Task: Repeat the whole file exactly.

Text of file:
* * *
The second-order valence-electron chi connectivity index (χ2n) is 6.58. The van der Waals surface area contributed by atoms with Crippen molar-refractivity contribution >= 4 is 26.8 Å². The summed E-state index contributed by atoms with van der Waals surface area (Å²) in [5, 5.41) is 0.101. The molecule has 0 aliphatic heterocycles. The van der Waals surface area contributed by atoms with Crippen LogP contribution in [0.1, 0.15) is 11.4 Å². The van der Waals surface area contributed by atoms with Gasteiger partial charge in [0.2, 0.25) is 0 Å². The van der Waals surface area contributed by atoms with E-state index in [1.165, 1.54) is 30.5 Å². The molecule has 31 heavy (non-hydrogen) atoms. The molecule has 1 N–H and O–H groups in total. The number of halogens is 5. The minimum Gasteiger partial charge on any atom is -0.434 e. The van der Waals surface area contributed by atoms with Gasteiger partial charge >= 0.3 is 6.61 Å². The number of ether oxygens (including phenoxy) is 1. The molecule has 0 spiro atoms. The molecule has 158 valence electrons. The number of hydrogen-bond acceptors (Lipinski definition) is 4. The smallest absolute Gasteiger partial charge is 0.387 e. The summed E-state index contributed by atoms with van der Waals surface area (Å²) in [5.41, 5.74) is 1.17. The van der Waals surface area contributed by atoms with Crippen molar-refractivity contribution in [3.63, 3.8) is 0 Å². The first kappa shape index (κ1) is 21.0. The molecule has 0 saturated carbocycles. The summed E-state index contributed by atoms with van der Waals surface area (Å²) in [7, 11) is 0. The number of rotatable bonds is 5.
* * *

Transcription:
The second-order valence-electron chi connectivity index (χ2n) is 6.58. The van der Waals surface area contributed by atoms with Crippen molar-refractivity contribution >= 4 is 26.8 Å². The summed E-state index contributed by atoms with van der Waals surface area (Å²) in [5, 5.41) is 0.101. The molecule has 0 aliphatic heterocycles. The van der Waals surface area contributed by atoms with Crippen LogP contribution in [0.1, 0.15) is 11.4 Å². The van der Waals surface area contributed by atoms with Gasteiger partial charge in [0.2, 0.25) is 0 Å². The van der Waals surface area contributed by atoms with E-state index in [1.165, 1.54) is 30.5 Å². The molecule has 31 heavy (non-hydrogen) atoms. The molecule has 1 N–H and O–H groups in total. The number of halogens is 5. The minimum Gasteiger partial charge on any atom is -0.434 e. The van der Waals surface area contributed by atoms with Gasteiger partial charge >= 0.3 is 6.61 Å². The number of ether oxygens (including phenoxy) is 1. The molecule has 0 spiro atoms. The molecule has 158 valence electrons. The number of hydrogen-bond acceptors (Lipinski definition) is 4. The smallest absolute Gasteiger partial charge is 0.387 e. The summed E-state index contributed by atoms with van der Waals surface area (Å²) in [5.41, 5.74) is 1.17. The van der Waals surface area contributed by atoms with Crippen molar-refractivity contribution in [3.63, 3.8) is 0 Å². The first kappa shape index (κ1) is 21.0. The molecule has 0 saturated carbocycles. The summed E-state index contributed by atoms with van der Waals surface area (Å²) in [7, 11) is 0. The number of rotatable bonds is 5.